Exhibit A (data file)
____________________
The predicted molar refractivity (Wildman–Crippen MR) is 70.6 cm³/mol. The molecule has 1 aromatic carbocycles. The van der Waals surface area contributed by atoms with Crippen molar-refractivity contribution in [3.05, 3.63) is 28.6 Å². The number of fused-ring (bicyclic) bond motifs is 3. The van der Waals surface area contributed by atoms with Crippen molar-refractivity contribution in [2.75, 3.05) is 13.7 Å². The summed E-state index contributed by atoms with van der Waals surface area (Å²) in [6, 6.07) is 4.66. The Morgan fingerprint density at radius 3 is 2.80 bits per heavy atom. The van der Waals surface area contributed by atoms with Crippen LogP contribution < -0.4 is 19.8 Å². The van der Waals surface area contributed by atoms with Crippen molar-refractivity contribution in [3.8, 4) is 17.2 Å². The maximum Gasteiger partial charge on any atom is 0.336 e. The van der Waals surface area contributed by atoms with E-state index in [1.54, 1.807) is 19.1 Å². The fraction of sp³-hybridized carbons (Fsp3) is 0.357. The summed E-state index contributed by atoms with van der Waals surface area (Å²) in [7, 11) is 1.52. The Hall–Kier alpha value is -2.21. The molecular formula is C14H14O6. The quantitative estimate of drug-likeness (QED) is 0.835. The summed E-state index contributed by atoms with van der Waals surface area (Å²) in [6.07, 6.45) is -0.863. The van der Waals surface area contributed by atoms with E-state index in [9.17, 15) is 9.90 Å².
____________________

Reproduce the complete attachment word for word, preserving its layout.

The predicted molar refractivity (Wildman–Crippen MR) is 70.6 cm³/mol. The molecule has 1 aromatic carbocycles. The van der Waals surface area contributed by atoms with Crippen molar-refractivity contribution in [3.05, 3.63) is 28.6 Å². The number of fused-ring (bicyclic) bond motifs is 3. The van der Waals surface area contributed by atoms with Crippen molar-refractivity contribution in [2.75, 3.05) is 13.7 Å². The summed E-state index contributed by atoms with van der Waals surface area (Å²) in [6, 6.07) is 4.66. The Morgan fingerprint density at radius 3 is 2.80 bits per heavy atom. The van der Waals surface area contributed by atoms with Crippen LogP contribution < -0.4 is 19.8 Å². The van der Waals surface area contributed by atoms with Crippen molar-refractivity contribution in [3.8, 4) is 17.2 Å². The maximum Gasteiger partial charge on any atom is 0.336 e. The van der Waals surface area contributed by atoms with E-state index in [1.54, 1.807) is 19.1 Å². The fraction of sp³-hybridized carbons (Fsp3) is 0.357. The summed E-state index contributed by atoms with van der Waals surface area (Å²) in [7, 11) is 1.52. The Hall–Kier alpha value is -2.21. The molecular formula is C14H14O6. The quantitative estimate of drug-likeness (QED) is 0.835. The summed E-state index contributed by atoms with van der Waals surface area (Å²) in [6.07, 6.45) is -0.863. The van der Waals surface area contributed by atoms with E-state index in [9.17, 15) is 9.90 Å².